As to the eventual election outcome and the future political arrangements, it is anticipated that Socialists’ candidates and the representatives of the team of the incumbent Bashkan have big chances. Victor Petrov from Comrat, who is the director of the office in Moldova of the international tour operator Tez-tur, has resources and thus has chances of winning. He is not associated with political forces, but judging by his statements, he is ideologically close to the Socialists. Last year, he practiced humanitarian activities in the region, with many intuiting his future political goals.
The former leader of the Gagauz Democrats Nicolae Dudoglo and ex-Speaker of the PAG-Y Dmitrii Constantinov, who submitted applications to take part in the election campaign, could return to active politics. Separate groups of deputies could form around the two as they will concomitantly back candidates from among their supporters in particular constituencies.
The diversity of candidates from the viewpoint of political forces and interest groups shows the future composition of the PAG-Y will most probably not be dominated by a particular force. Consequently, a long-lasting political balance cannot be expected within the assembly and in the relations of the legislative power with the Bashkan. In fact, the Bashkan has strategies for both of the cases in hand – cooperation with the loyal majority and interaction with the opposing and conflicting deputies. In the second case, the formula of interaction will be based on individual negotiations with those elected or with legislative groups.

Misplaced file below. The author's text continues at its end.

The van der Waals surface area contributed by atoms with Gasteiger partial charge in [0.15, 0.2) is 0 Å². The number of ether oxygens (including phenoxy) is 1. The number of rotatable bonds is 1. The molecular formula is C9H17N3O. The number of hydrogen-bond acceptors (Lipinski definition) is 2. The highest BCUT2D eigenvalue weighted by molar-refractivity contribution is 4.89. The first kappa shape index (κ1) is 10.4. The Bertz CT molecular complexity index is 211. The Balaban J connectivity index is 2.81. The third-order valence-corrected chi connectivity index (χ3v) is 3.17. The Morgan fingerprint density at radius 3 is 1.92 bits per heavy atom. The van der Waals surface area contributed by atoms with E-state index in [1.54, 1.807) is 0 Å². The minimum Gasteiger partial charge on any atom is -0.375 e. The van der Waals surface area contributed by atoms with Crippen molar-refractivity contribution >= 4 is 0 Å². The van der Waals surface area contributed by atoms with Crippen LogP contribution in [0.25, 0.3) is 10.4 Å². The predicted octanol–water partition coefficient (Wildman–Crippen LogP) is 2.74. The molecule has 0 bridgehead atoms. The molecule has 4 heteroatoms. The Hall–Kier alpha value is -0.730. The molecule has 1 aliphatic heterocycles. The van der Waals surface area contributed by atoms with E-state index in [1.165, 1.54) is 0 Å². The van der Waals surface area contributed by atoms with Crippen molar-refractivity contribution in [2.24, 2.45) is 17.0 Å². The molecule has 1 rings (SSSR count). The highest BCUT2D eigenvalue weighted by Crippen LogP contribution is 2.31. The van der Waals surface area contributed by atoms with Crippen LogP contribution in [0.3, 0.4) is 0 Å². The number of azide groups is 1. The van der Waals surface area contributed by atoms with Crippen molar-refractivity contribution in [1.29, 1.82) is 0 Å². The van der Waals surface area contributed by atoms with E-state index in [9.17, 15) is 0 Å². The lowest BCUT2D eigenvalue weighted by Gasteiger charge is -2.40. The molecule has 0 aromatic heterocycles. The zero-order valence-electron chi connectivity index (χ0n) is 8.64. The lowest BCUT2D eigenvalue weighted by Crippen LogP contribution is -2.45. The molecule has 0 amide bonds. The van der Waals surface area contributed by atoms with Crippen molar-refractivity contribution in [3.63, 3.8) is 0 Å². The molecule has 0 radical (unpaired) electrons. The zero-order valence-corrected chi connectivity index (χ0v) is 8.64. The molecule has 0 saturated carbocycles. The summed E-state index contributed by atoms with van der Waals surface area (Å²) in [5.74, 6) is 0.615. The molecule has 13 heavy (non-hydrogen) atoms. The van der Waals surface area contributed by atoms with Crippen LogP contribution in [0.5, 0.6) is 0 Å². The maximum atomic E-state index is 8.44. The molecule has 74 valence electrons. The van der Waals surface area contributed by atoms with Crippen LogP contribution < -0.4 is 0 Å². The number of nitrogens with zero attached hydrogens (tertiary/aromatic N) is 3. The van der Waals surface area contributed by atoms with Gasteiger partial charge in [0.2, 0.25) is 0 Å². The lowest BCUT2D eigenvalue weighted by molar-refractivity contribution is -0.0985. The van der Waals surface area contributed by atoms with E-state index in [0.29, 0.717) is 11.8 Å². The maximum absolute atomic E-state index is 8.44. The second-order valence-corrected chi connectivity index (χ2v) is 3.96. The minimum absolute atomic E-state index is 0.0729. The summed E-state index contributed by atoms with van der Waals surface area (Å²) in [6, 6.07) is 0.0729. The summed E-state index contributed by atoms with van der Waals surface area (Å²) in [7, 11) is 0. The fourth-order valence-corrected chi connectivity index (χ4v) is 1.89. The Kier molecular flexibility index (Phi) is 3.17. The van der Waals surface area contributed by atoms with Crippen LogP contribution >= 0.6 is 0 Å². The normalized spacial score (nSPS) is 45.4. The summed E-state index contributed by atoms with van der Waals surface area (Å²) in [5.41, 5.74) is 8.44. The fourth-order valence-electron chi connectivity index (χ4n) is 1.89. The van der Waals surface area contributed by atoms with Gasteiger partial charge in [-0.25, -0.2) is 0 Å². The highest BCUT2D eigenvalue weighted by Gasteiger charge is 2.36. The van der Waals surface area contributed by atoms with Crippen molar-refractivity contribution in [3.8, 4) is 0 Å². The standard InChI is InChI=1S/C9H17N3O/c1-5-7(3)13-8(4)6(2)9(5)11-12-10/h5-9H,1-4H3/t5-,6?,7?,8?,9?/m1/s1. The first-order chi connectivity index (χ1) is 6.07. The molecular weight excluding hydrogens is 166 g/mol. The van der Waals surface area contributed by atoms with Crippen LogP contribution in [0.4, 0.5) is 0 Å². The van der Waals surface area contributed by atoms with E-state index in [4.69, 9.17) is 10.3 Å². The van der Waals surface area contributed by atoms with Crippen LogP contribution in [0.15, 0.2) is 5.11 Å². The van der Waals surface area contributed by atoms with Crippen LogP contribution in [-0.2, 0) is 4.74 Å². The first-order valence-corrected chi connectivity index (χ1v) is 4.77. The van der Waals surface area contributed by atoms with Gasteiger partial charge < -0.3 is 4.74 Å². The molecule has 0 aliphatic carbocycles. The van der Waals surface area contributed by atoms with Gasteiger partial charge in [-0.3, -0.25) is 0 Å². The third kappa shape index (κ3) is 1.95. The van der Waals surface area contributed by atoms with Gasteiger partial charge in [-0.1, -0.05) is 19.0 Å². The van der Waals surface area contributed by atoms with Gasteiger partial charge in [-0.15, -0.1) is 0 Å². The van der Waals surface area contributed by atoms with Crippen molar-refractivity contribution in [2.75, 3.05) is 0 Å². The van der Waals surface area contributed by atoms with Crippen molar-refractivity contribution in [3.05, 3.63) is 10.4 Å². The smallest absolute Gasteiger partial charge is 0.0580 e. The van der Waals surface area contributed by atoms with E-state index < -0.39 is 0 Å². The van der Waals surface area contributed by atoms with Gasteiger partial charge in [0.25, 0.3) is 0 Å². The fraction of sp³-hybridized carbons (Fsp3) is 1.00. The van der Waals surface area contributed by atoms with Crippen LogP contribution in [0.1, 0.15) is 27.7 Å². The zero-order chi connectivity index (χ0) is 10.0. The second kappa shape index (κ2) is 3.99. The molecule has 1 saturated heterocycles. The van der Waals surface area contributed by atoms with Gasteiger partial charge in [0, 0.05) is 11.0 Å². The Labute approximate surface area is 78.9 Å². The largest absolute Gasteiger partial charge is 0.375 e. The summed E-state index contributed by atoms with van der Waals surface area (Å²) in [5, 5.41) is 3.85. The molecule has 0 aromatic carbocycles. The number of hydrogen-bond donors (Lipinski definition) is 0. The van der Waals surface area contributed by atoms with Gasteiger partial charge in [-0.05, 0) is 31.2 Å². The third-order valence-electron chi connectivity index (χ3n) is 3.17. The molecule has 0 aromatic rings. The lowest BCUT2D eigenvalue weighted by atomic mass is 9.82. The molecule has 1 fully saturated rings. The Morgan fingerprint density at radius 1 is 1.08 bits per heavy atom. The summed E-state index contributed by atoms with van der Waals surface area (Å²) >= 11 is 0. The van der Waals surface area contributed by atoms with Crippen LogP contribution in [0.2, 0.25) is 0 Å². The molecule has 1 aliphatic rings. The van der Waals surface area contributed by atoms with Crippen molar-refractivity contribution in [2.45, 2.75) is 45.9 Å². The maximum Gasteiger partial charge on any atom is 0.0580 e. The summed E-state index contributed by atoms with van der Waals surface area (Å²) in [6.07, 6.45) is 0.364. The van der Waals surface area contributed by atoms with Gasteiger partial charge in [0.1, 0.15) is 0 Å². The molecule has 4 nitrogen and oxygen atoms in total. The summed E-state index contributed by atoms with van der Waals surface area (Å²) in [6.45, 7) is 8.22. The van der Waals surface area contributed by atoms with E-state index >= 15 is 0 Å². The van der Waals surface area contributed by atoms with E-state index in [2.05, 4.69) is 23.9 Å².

The result of this interaction could be determined partially by the new government of Moldova. If a Cabinet loyal to Maia Sandu is formed, either snap parliamentary elections are held or not, the President will have real instruments for influencing the work of the PAG-Y. It is not yet clear how she could use them – to undermine the influence of the Party of Socialists in the region or for more visionary goals.
IPN publishes in the Op-Ed rubric opinion pieces submitted by authors not affiliated with our editorial board. The opinions expressed in these articles do not necessarily coincide with the opinions of our editorial board.